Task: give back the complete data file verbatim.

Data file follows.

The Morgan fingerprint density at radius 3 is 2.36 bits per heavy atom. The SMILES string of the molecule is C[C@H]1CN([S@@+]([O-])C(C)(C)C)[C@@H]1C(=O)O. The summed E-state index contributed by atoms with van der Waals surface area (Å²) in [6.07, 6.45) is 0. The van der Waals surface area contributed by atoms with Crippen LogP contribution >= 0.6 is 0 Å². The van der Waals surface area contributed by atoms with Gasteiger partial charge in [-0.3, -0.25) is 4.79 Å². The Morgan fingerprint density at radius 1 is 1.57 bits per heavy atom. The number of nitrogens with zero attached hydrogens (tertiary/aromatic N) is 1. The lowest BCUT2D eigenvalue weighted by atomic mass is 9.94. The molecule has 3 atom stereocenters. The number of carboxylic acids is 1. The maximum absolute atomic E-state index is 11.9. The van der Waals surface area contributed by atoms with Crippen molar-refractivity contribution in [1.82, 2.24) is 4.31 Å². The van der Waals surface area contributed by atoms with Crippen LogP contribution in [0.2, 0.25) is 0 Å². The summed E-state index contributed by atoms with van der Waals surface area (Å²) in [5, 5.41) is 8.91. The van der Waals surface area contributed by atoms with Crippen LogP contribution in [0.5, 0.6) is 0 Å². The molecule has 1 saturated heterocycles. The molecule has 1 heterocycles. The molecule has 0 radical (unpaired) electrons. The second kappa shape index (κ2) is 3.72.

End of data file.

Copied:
The Morgan fingerprint density at radius 3 is 2.36 bits per heavy atom. The SMILES string of the molecule is C[C@H]1CN([S@@+]([O-])C(C)(C)C)[C@@H]1C(=O)O. The summed E-state index contributed by atoms with van der Waals surface area (Å²) in [6.07, 6.45) is 0. The van der Waals surface area contributed by atoms with Crippen LogP contribution >= 0.6 is 0 Å². The van der Waals surface area contributed by atoms with Gasteiger partial charge in [-0.3, -0.25) is 4.79 Å². The Morgan fingerprint density at radius 1 is 1.57 bits per heavy atom. The number of nitrogens with zero attached hydrogens (tertiary/aromatic N) is 1. The lowest BCUT2D eigenvalue weighted by atomic mass is 9.94. The molecule has 3 atom stereocenters. The number of carboxylic acids is 1. The maximum absolute atomic E-state index is 11.9. The van der Waals surface area contributed by atoms with Crippen molar-refractivity contribution in [1.82, 2.24) is 4.31 Å². The van der Waals surface area contributed by atoms with Crippen LogP contribution in [0.2, 0.25) is 0 Å². The summed E-state index contributed by atoms with van der Waals surface area (Å²) in [5, 5.41) is 8.91. The van der Waals surface area contributed by atoms with Crippen LogP contribution in [0.5, 0.6) is 0 Å². The molecule has 1 saturated heterocycles. The molecule has 1 heterocycles. The molecule has 0 radical (unpaired) electrons. The second kappa shape index (κ2) is 3.72.